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Kansas House Passes Stricter Voter ID Law Moving Up Proof Of Citizenship Date To 2012

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Kansas Secretary of State Kris Kobach, who has pushed state lawmakers to move up a proof of citizenship requirement so that it applies to the 2012 elections.
Kansas Secretary of State Kris Kobach, who has pushed state lawmakers to move up a proof of citizenship requirement so that it applies to the 2012 elections.

The Republican-controlled Kansas House of Representatives voted Tuesday to pass legislation requiring proof of citizenship for voter registration starting June 15, in time for the 2012 election.

The legislation, which still faces a vote by the state Senate, fulfills a request by Secretary of State Kris Kobach (R), who asked legislators to change the effective date from Jan. 1, 2013 to June 15 back in January. Kobach had said at the time that he wanted the new rules in place for this year's presidential election. Advocates for the bill did not bring that up in Tuesday's House debate, instead saying that the summer is a better time to educate residents about the new requirements. The bill passed 67-53.

"People are paying attention," Rep. Scott Schwab (R-Olathe) said, noting that the presidential race has heightened political attention in the state. "This is the time to educate them."

Under the terms of the law, which was originally passed last year, voters will need to present proof of citizenship in order to register to vote. Among the 13 proofs of citizenship that the state allows are birth certificates and driver's licenses, if a birth certificate was presented when the driver's license was obtained. As part of the bill to push up the date, lawmakers also want to expand the proof list to include tribal identification cards. They additionally want to extend the state's free birth certificate program to 17-year-olds who are seeking to register to vote and do not have photo ID cards. The current program only extends to those who have a photo ID card and are seeking a birth certificate to register to vote.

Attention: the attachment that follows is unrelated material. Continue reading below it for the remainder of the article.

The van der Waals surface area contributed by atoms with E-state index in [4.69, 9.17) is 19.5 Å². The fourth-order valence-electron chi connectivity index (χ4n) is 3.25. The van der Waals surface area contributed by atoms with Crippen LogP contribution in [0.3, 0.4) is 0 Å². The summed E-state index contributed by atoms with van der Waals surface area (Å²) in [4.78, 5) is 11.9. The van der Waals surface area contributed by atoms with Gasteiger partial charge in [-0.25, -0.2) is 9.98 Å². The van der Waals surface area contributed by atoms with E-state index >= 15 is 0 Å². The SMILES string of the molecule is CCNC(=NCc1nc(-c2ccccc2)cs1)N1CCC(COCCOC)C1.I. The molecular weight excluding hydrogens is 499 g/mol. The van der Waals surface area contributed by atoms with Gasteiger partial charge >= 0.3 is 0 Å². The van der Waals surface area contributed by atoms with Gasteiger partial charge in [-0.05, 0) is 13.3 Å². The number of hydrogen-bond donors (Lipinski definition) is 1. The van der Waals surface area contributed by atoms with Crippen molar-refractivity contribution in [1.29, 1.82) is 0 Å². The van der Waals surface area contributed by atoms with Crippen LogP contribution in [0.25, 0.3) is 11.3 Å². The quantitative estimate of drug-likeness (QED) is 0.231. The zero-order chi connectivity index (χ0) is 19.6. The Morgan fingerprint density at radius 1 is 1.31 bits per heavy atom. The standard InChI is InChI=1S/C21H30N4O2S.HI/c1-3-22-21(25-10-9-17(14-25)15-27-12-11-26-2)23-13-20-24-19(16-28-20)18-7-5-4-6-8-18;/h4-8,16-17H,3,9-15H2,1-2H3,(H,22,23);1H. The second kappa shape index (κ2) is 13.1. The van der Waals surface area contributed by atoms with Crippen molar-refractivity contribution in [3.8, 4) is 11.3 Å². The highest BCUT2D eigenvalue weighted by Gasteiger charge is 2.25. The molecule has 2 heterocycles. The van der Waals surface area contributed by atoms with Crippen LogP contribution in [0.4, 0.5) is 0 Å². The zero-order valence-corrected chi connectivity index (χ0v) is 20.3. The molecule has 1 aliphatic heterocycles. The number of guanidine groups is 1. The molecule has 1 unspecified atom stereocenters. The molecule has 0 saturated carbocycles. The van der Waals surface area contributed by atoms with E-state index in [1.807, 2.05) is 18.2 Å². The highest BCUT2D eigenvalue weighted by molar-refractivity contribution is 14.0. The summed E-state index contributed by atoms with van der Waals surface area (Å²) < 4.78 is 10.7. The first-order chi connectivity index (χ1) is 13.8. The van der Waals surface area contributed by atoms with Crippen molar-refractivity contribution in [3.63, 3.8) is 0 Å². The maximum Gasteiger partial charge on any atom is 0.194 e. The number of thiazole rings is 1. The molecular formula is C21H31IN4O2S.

Opponents of the date change said moving up the date could violate federal voter registration laws, along with providing a paperwork burden for state election and motor vehicles officials. Rep. Ann Mah (D-Topeka) said technology issues which are preventing motor vehicle offices from sending scanned birth certificates to Kobach's office until August would prevent voters from registering to vote while getting driver's licenses, in violation of the federal Motor Voter law.

Schwab disagreed with Mah, saying that the motor vehicle offices can scan the birth certificates now and send them to Kobach later.

Mah also said the entire idea of proof of citizenship to vote would fail in court due to it being discriminatory against married women who change their names. Mah said that women who change their name need to provide proof of marriage and citizenship and an affidavit regarding the name change.

Schwab took issue with Mah's claims of court challenges. "I get frustrated that everyone who does not like policy says we'll end up in court," he said.

Mah also said that the entire issue is likely to factor into the current battle between moderate and conservative Republicans for control of the Kansas Senate. Moderate Republicans currently run the Senate and many face August primaries from conservatives -- whose faction controls the House. Mah said that the current bill is designed to force a Senate vote, which conservatives believe will help them in the primary if moderates vote down the date change. Kobach, who wrote Arizona and Alabama's controversial immigration laws SB 1070 and HB 56, is considered a member of the conservative faction, along with Gov. Sam Brownback (R).

Mah said she believes that forcing a Senate vote could backfire on the conservatives and instead benefit the moderates.

"This is one last chance for them to be heroes," she said.

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